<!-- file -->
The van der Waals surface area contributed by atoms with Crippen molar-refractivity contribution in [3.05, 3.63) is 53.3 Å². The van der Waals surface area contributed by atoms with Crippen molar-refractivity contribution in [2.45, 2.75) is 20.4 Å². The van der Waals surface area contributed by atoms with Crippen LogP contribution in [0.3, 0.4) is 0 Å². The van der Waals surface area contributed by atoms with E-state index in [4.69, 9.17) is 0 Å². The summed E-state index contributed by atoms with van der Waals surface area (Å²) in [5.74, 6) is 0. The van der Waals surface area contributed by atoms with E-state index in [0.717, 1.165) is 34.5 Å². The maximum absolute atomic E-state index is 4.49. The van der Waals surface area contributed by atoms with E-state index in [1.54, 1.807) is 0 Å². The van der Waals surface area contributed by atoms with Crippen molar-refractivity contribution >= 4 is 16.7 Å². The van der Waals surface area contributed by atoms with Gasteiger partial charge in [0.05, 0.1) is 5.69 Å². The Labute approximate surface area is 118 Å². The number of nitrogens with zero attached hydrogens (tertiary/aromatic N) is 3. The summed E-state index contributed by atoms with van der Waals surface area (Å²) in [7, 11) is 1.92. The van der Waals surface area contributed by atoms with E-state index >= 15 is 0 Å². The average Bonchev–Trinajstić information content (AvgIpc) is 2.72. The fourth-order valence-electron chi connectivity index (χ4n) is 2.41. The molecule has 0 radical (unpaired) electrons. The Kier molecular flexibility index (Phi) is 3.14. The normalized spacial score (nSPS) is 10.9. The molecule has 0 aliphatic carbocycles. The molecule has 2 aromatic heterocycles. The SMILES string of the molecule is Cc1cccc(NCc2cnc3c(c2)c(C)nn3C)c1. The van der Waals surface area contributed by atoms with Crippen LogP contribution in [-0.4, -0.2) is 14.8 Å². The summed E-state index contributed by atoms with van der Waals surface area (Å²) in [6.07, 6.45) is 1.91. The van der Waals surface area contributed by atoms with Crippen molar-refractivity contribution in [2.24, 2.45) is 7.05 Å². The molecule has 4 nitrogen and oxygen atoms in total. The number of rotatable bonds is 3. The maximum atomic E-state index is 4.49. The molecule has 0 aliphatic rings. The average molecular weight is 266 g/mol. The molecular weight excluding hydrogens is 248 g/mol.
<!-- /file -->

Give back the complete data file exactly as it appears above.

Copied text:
The van der Waals surface area contributed by atoms with Crippen molar-refractivity contribution in [3.05, 3.63) is 53.3 Å². The van der Waals surface area contributed by atoms with Crippen molar-refractivity contribution in [2.45, 2.75) is 20.4 Å². The van der Waals surface area contributed by atoms with Crippen LogP contribution in [0.3, 0.4) is 0 Å². The van der Waals surface area contributed by atoms with E-state index in [4.69, 9.17) is 0 Å². The summed E-state index contributed by atoms with van der Waals surface area (Å²) in [5.74, 6) is 0. The van der Waals surface area contributed by atoms with E-state index in [0.717, 1.165) is 34.5 Å². The maximum absolute atomic E-state index is 4.49. The van der Waals surface area contributed by atoms with E-state index in [1.54, 1.807) is 0 Å². The van der Waals surface area contributed by atoms with Crippen molar-refractivity contribution >= 4 is 16.7 Å². The van der Waals surface area contributed by atoms with Gasteiger partial charge in [0.05, 0.1) is 5.69 Å². The Labute approximate surface area is 118 Å². The number of nitrogens with zero attached hydrogens (tertiary/aromatic N) is 3. The summed E-state index contributed by atoms with van der Waals surface area (Å²) in [7, 11) is 1.92. The van der Waals surface area contributed by atoms with E-state index >= 15 is 0 Å². The average Bonchev–Trinajstić information content (AvgIpc) is 2.72. The fourth-order valence-electron chi connectivity index (χ4n) is 2.41. The molecule has 0 radical (unpaired) electrons. The Kier molecular flexibility index (Phi) is 3.14. The normalized spacial score (nSPS) is 10.9. The molecule has 0 aliphatic carbocycles. The molecule has 2 aromatic heterocycles. The SMILES string of the molecule is Cc1cccc(NCc2cnc3c(c2)c(C)nn3C)c1. The van der Waals surface area contributed by atoms with Crippen LogP contribution in [-0.4, -0.2) is 14.8 Å². The summed E-state index contributed by atoms with van der Waals surface area (Å²) in [6.07, 6.45) is 1.91. The van der Waals surface area contributed by atoms with Crippen molar-refractivity contribution in [2.24, 2.45) is 7.05 Å². The molecule has 4 nitrogen and oxygen atoms in total. The number of rotatable bonds is 3. The maximum atomic E-state index is 4.49. The molecule has 0 aliphatic rings. The average molecular weight is 266 g/mol. The molecular weight excluding hydrogens is 248 g/mol.